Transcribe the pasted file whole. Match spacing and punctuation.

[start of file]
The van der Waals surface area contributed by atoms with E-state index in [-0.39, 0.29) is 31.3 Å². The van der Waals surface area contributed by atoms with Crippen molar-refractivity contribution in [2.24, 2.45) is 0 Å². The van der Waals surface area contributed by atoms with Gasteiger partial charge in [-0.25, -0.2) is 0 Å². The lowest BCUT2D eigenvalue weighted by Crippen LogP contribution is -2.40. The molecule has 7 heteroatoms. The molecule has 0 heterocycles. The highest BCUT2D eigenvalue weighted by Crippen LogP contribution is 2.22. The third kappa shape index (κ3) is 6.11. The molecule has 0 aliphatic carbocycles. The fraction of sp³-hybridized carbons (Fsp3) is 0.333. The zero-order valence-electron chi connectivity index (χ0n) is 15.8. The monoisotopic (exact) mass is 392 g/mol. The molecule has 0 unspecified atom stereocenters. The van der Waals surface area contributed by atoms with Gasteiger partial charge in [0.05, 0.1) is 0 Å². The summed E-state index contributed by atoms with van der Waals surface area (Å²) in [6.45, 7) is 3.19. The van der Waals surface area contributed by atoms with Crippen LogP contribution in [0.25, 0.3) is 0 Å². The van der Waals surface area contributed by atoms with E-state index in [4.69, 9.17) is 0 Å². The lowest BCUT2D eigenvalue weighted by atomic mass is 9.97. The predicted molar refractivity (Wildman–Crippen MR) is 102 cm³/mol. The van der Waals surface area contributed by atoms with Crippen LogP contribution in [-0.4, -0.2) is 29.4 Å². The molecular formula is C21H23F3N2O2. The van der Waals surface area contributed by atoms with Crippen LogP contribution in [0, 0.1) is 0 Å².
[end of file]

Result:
The van der Waals surface area contributed by atoms with E-state index in [-0.39, 0.29) is 31.3 Å². The van der Waals surface area contributed by atoms with Crippen molar-refractivity contribution in [2.24, 2.45) is 0 Å². The van der Waals surface area contributed by atoms with Gasteiger partial charge in [-0.25, -0.2) is 0 Å². The lowest BCUT2D eigenvalue weighted by Crippen LogP contribution is -2.40. The molecule has 7 heteroatoms. The molecule has 0 heterocycles. The highest BCUT2D eigenvalue weighted by Crippen LogP contribution is 2.22. The third kappa shape index (κ3) is 6.11. The molecule has 0 aliphatic carbocycles. The fraction of sp³-hybridized carbons (Fsp3) is 0.333. The zero-order valence-electron chi connectivity index (χ0n) is 15.8. The monoisotopic (exact) mass is 392 g/mol. The molecule has 0 unspecified atom stereocenters. The van der Waals surface area contributed by atoms with Gasteiger partial charge in [0.05, 0.1) is 0 Å². The summed E-state index contributed by atoms with van der Waals surface area (Å²) in [6.45, 7) is 3.19. The van der Waals surface area contributed by atoms with Crippen LogP contribution in [0.25, 0.3) is 0 Å². The van der Waals surface area contributed by atoms with E-state index in [4.69, 9.17) is 0 Å². The lowest BCUT2D eigenvalue weighted by atomic mass is 9.97. The predicted molar refractivity (Wildman–Crippen MR) is 102 cm³/mol. The van der Waals surface area contributed by atoms with Crippen LogP contribution in [-0.4, -0.2) is 29.4 Å². The molecular formula is C21H23F3N2O2. The van der Waals surface area contributed by atoms with Crippen LogP contribution in [0, 0.1) is 0 Å².